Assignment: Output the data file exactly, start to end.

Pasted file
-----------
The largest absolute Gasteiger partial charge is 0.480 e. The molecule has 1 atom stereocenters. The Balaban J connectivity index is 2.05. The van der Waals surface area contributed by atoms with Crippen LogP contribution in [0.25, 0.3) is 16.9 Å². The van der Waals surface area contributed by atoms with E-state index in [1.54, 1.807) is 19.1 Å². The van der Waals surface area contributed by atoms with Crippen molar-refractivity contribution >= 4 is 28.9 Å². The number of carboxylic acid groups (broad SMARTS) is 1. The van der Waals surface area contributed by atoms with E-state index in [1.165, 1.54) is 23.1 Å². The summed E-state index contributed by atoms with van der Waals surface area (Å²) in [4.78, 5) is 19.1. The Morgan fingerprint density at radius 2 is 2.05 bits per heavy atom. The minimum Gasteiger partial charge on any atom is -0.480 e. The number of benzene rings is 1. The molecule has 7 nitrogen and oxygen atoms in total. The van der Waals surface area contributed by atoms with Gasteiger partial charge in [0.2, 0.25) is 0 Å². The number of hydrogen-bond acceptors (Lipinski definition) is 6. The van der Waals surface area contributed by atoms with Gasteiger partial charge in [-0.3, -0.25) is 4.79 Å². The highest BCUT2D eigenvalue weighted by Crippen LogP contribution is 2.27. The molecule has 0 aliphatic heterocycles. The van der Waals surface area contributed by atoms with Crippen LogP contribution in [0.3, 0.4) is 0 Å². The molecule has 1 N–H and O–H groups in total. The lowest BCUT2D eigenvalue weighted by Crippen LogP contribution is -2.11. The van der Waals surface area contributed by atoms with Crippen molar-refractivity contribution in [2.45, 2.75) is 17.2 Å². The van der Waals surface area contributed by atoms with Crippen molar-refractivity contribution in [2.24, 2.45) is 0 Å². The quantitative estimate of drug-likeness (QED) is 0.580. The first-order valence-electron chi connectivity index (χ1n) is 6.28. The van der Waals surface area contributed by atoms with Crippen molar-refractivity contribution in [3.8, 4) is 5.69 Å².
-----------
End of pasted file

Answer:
The largest absolute Gasteiger partial charge is 0.480 e. The molecule has 1 atom stereocenters. The Balaban J connectivity index is 2.05. The van der Waals surface area contributed by atoms with Crippen LogP contribution in [0.25, 0.3) is 16.9 Å². The van der Waals surface area contributed by atoms with E-state index in [1.54, 1.807) is 19.1 Å². The van der Waals surface area contributed by atoms with Crippen molar-refractivity contribution >= 4 is 28.9 Å². The number of carboxylic acid groups (broad SMARTS) is 1. The van der Waals surface area contributed by atoms with E-state index in [1.165, 1.54) is 23.1 Å². The summed E-state index contributed by atoms with van der Waals surface area (Å²) in [4.78, 5) is 19.1. The Morgan fingerprint density at radius 2 is 2.05 bits per heavy atom. The minimum Gasteiger partial charge on any atom is -0.480 e. The number of benzene rings is 1. The molecule has 7 nitrogen and oxygen atoms in total. The van der Waals surface area contributed by atoms with Gasteiger partial charge in [0.2, 0.25) is 0 Å². The number of hydrogen-bond acceptors (Lipinski definition) is 6. The van der Waals surface area contributed by atoms with Gasteiger partial charge in [-0.3, -0.25) is 4.79 Å². The highest BCUT2D eigenvalue weighted by Crippen LogP contribution is 2.27. The molecule has 0 aliphatic heterocycles. The van der Waals surface area contributed by atoms with Crippen LogP contribution in [0.3, 0.4) is 0 Å². The molecule has 1 N–H and O–H groups in total. The lowest BCUT2D eigenvalue weighted by Crippen LogP contribution is -2.11. The van der Waals surface area contributed by atoms with Crippen molar-refractivity contribution in [2.45, 2.75) is 17.2 Å². The van der Waals surface area contributed by atoms with Crippen molar-refractivity contribution in [2.24, 2.45) is 0 Å². The quantitative estimate of drug-likeness (QED) is 0.580. The first-order valence-electron chi connectivity index (χ1n) is 6.28. The van der Waals surface area contributed by atoms with Crippen molar-refractivity contribution in [3.8, 4) is 5.69 Å².